Gary W. Pelletier, CLU, ChFC, AIF®

Northeast Planning Associates, Inc.

Corporate, Estate

& Financial Planning


Free Credit Freezes and Yearlong Fraud Alerts

| October 25, 2018
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Beginning September 21, 2018, those concerned about identity theft can freeze their credit and place one-year fraud alerts at no cost.

Due to the passage of the new Economic Growth, Regulatory Relief, and Consumer Protection Act, consumers in all states will now be able to place a free freeze on their credit.  Previously, some states allowed fees to be charged for this act of protection.

According to the Federal Trade Commission, a credit freeze, also known as a security freeze, restricts access to a consumer’s credit file, making it harder for identity thieves to open new accounts in the consumer’s name.  Parents can also freeze the credit of their children who are under 16 for free.  Guardians, conservators, and those with a valid power of attorney (POA) can get a no-cost freeze for their dependents as well.

In addition to this, the new law extends the duration of a fraud alert on a consumer’s credit report from 90 days to one year.  A fraud alert requires businesses that check a consumer’s credit to get the consumer’s approval before opening a new account.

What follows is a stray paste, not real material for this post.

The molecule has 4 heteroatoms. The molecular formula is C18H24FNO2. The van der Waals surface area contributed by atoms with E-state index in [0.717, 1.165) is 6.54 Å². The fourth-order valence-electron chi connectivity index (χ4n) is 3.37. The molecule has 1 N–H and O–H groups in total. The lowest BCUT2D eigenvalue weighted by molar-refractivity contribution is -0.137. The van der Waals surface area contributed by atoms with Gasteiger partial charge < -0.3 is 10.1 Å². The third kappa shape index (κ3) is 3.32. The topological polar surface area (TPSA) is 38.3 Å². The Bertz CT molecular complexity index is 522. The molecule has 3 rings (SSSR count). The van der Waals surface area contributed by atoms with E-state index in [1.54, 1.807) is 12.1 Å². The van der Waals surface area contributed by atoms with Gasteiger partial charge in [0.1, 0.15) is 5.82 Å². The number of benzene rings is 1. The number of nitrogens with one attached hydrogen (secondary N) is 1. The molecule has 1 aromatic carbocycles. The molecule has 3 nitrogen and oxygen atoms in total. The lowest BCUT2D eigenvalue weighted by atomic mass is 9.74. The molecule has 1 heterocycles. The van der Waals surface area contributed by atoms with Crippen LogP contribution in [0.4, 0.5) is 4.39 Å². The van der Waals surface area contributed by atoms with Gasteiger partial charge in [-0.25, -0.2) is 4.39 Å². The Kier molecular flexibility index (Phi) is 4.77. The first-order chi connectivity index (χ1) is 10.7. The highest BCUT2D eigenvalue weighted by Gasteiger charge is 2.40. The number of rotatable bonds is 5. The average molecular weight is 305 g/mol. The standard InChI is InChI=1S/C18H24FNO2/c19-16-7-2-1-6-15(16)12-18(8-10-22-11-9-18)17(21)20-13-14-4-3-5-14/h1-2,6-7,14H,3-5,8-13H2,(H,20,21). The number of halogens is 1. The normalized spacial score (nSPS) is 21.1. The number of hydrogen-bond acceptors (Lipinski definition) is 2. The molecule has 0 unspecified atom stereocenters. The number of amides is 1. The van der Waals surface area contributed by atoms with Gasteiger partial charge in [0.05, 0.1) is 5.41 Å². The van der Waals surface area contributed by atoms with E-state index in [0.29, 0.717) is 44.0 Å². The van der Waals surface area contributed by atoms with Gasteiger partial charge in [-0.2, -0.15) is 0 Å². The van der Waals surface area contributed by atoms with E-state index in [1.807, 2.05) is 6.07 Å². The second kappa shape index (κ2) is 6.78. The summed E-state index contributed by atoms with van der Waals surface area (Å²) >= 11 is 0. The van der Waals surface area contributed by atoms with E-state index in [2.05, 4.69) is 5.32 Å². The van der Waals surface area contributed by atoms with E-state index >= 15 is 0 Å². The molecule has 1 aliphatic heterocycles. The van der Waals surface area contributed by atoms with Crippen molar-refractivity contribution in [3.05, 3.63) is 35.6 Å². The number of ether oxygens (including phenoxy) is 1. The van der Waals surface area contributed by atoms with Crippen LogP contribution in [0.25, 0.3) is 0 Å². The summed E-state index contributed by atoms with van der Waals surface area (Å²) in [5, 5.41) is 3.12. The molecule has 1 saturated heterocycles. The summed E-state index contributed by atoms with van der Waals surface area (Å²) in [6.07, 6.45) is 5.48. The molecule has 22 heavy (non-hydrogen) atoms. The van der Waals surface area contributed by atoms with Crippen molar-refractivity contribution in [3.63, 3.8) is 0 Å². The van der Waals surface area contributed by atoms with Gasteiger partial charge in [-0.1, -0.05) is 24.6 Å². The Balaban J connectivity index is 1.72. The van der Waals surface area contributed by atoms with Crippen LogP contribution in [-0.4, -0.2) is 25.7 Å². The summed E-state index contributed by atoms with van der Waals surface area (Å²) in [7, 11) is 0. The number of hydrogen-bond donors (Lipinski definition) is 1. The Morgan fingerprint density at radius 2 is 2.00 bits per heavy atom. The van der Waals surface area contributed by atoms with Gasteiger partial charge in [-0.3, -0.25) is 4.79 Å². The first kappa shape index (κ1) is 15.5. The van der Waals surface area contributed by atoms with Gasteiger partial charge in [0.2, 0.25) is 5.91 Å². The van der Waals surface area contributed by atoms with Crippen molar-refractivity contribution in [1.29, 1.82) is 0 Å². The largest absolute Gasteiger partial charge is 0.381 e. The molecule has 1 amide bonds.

As part of these changes, the Federal Trade Commission (FTC) has updated its IdentityTheft.gov website.

To place a freeze on their credit, consumers will need to contact all three nationwide credit bureaus: Equifax, Experian, and TransUnion.  This can be done online, by phone, or via mail.  If the request is done online or by phone credit bureau must put the freeze in place within one business day.  Requests to lift a freeze must be executed within one hour.  Mail-in requests must be executed within three business days.

To place a fraud alert, consumers need only contact one of the three credit bureaus, which will then notify the other two bureaus.

Credit freezes and fraud alerts can be helpful in preventing some forms of identity theft, but will not prevent identity theft in all its forms.  For example, many credit card companies may not check a credit score before issuing a card, and using these measures will not prevent Social Security or other types of fraud. 

The content is developed from sources believed to be providing accurate information and is for general information only. It is not intended to provide specific advice or recommendations for any individual.

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